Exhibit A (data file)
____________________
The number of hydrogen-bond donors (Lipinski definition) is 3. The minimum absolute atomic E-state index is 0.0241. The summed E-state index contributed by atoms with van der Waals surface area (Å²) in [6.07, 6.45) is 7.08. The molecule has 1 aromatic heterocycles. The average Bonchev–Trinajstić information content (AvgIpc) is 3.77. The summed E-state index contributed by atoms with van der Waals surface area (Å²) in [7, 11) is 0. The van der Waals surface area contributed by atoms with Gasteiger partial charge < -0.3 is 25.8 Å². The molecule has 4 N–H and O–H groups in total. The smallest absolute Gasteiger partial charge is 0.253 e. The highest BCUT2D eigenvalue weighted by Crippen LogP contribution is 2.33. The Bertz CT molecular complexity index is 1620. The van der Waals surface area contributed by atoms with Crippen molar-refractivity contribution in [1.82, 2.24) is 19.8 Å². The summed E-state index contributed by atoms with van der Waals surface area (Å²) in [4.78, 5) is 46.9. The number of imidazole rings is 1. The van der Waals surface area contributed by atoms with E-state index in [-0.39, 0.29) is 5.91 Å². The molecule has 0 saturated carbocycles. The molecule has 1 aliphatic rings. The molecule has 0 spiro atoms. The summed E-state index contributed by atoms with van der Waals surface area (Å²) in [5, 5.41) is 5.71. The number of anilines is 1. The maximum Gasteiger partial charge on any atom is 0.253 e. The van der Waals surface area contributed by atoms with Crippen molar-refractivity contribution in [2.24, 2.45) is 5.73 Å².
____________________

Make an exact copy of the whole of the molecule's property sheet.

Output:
The number of hydrogen-bond donors (Lipinski definition) is 3. The minimum absolute atomic E-state index is 0.0241. The summed E-state index contributed by atoms with van der Waals surface area (Å²) in [6.07, 6.45) is 7.08. The molecule has 1 aromatic heterocycles. The average Bonchev–Trinajstić information content (AvgIpc) is 3.77. The summed E-state index contributed by atoms with van der Waals surface area (Å²) in [7, 11) is 0. The van der Waals surface area contributed by atoms with Gasteiger partial charge < -0.3 is 25.8 Å². The molecule has 4 N–H and O–H groups in total. The smallest absolute Gasteiger partial charge is 0.253 e. The highest BCUT2D eigenvalue weighted by Crippen LogP contribution is 2.33. The Bertz CT molecular complexity index is 1620. The van der Waals surface area contributed by atoms with Crippen molar-refractivity contribution in [1.82, 2.24) is 19.8 Å². The summed E-state index contributed by atoms with van der Waals surface area (Å²) in [4.78, 5) is 46.9. The number of imidazole rings is 1. The van der Waals surface area contributed by atoms with E-state index in [-0.39, 0.29) is 5.91 Å². The molecule has 0 saturated carbocycles. The molecule has 1 aliphatic rings. The molecule has 0 spiro atoms. The summed E-state index contributed by atoms with van der Waals surface area (Å²) in [5, 5.41) is 5.71. The number of anilines is 1. The maximum Gasteiger partial charge on any atom is 0.253 e. The van der Waals surface area contributed by atoms with Crippen molar-refractivity contribution in [2.24, 2.45) is 5.73 Å².